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Need for developing country to strengthen quality control systems in feed analysis laboratories

According to Harinder Makkar of FAO who coordinated this study, “the results illustrate higher need for developing country feed analysis laboratories to improve the quality of data being generated.”

Monday 14 December 2015 (2 years 2 months 6 days ago)

A study conducted jointly by FAO and International Analytic Group (IAG) in Vienna, Austria, using data from a proficiency test conducted by these organizations, has demonstrated that there is an urgent need to place quality control systems in, and follow good laboratory practices by, feed analysis laboratories in developing countries.

A proficiency test for various constituents (proximate, macro- and micro-minerals, additives and amino acids) was conducted in which laboratories from Europe (40) and developing countries (73) participated. The data obtained allowed a comparison of the performance of these two sets of laboratories. Higher standard deviation and several folds higher coefficient of variation were obtained for the developing country laboratories.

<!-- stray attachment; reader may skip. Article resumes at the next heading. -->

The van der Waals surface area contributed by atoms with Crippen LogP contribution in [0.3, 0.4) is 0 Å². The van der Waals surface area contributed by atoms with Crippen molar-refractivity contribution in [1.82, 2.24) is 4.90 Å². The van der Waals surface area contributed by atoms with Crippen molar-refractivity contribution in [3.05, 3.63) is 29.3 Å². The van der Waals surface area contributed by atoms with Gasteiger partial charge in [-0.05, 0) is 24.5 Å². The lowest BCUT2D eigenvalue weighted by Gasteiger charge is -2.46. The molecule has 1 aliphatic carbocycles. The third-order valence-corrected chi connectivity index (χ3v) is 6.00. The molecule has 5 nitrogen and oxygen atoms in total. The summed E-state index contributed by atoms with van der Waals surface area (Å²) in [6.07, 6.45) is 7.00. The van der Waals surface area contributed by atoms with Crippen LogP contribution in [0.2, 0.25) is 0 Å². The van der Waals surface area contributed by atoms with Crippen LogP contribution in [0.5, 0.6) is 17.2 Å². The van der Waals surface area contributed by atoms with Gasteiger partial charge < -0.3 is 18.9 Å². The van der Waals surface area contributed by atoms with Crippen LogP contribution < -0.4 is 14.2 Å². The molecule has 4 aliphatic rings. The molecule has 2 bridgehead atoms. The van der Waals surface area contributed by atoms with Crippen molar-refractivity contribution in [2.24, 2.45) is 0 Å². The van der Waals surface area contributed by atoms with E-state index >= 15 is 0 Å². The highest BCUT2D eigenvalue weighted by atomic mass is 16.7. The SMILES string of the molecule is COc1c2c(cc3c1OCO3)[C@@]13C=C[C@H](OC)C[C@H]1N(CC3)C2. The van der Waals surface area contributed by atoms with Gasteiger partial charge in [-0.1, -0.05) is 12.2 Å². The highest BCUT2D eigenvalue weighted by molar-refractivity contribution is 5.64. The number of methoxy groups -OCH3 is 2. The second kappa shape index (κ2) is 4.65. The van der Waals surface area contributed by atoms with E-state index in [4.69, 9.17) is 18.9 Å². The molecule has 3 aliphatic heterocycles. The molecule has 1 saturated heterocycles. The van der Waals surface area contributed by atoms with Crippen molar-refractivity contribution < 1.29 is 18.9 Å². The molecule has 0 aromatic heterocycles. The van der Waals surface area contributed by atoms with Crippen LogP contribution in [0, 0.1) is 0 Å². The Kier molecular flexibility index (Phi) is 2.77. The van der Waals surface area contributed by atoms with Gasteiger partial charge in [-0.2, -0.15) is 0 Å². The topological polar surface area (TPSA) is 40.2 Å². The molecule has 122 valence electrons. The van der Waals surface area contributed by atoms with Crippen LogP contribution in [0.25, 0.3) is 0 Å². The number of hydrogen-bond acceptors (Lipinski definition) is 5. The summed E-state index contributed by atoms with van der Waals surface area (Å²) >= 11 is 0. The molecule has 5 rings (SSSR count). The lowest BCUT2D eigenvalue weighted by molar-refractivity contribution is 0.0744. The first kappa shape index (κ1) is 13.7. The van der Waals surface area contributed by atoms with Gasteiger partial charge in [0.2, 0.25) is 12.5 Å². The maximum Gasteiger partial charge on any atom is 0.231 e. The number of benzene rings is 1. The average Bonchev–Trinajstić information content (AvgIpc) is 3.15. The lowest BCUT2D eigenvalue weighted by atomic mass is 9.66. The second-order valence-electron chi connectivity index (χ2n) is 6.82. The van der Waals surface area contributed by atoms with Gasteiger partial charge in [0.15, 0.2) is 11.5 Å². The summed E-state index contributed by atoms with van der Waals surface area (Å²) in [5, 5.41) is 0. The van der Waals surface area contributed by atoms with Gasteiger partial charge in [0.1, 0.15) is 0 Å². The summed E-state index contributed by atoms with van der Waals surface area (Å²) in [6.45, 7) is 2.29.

For developing country feed analysis laboratories the coefficients of variation for chemical composition parameters, macro-minerals and amino acids were higher by up to 9-fold, 14-fold, and 10-fold respectively, compared with those for European feed analysis laboratories. Also higher number of outliers were observed for developing countries (7.6-8.7% vs. 2.9-3.0%).

According to Harinder Makkar of FAO who coordinated this study, “the results illustrate higher need for developing country feed analysis laboratories to improve the quality of data being generated.”

For sustainable development of the livestock sector, generation of sound chemical composition data of feed ingredients and mixed or compounded feed is vital. Unbalanced feeding results in lower profit to farmers, production below the genetic potential of animals, reproductive problems, shorter productive life, poor animal health and welfare, and excessive amounts of pollutants released to the environment.

Some of the possible ways to improve the situation are that governments consider increasing investment for improving laboratory infrastructure and laboratory proficiency. Development of sound training programmes and their effective execution is warranted. Higher donors’ attention to this issue and provision of greater funds for developing capacity of laboratory personnel are needed.

Thursday November 26, 2015/ FAO.
http://www.fao.org

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